On the Sunday we were treated to a series of small games all of which had been cleverly designed to fit onto a chess board. The first I played was a tavern fight between the Three Musketeers and Rochefort with some Cardinal's Guards.
The rules provided for all the usual chandalier swinging, bar sliding and table crushing action and use poker dice for combat resolution. As Rochefort I managed to capture two of the Musketeers and D'Artagnan but one slipped through my fingers...
The next compact game was the Fight in Balin's Tomb between the Fellowship of the Ring and a horde of goblins with a Cave Troll! This game is still in the development stage but provided some fun action, especially with the Troll.

Next on the agenda was my game, Chaos in Caracabra de la Cruz, a 28mm skirmish in the Spanish Civil War. With five factions, three Nationalists and two Republican, with some interesting victory conditions the game promised some interesting encounters.

Clearly some of the players actually read their victory conditions because the Carlist contingent followed their's precisely and captured and held a significant part of the village. The Anarchist and Communist militias almost opened fire on each other but the timely intervention of the local priest, in defence of his church, avoided that blue on blue encounter. The Falange reached the church but couldn't get in a withdrew, just in time to block and advance by the Communists who had already had a little encounter with the Guardia Civil.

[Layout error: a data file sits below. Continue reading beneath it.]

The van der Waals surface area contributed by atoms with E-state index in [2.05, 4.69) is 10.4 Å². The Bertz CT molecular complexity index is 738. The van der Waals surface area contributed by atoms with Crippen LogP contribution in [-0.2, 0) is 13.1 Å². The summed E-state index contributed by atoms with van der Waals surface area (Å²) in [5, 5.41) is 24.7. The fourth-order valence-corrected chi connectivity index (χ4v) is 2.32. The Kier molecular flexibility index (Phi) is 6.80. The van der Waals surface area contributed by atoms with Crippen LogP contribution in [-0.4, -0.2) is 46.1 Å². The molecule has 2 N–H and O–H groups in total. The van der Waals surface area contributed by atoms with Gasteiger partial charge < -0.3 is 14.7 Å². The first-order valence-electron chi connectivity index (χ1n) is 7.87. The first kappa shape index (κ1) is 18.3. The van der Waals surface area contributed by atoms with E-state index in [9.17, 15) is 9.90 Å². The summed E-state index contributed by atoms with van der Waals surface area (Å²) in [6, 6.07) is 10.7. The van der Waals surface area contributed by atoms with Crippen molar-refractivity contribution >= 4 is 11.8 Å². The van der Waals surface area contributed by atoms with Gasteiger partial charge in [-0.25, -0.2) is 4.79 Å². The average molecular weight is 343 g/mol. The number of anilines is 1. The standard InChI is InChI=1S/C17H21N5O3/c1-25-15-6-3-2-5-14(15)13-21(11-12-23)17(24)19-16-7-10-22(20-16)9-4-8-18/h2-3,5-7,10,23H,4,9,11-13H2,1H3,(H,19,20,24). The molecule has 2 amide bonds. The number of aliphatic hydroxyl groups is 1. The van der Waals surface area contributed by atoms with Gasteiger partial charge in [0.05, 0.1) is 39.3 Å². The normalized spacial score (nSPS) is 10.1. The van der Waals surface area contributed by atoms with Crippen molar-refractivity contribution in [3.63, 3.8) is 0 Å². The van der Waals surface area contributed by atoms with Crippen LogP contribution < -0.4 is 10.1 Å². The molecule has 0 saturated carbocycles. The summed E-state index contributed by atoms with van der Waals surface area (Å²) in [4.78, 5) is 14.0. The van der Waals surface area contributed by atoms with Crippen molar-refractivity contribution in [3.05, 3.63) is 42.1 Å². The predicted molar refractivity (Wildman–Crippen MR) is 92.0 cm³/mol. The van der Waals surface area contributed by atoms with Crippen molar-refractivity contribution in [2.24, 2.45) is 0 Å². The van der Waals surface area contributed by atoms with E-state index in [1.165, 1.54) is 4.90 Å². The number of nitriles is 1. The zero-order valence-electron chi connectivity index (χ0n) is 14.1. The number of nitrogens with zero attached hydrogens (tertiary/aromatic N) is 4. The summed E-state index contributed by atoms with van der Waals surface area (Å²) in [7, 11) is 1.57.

The Anarchists decided that dynamite was the obvious solution to a locked church door; however the effect led to an appropriate quote from the Italian Job! A similar attempt by the Communists to use dynamite went a little awry when it turned out the dynamitero was quite a familar with it as he'd made out and dropped it amongst his own side.

Meanwhile the Anarchists, playing to type, blew up the church and withdrew (almost in that order!). In the end though it was the Carlists who held on to their conquests, despite a serious challenge from the retreating Anarchists.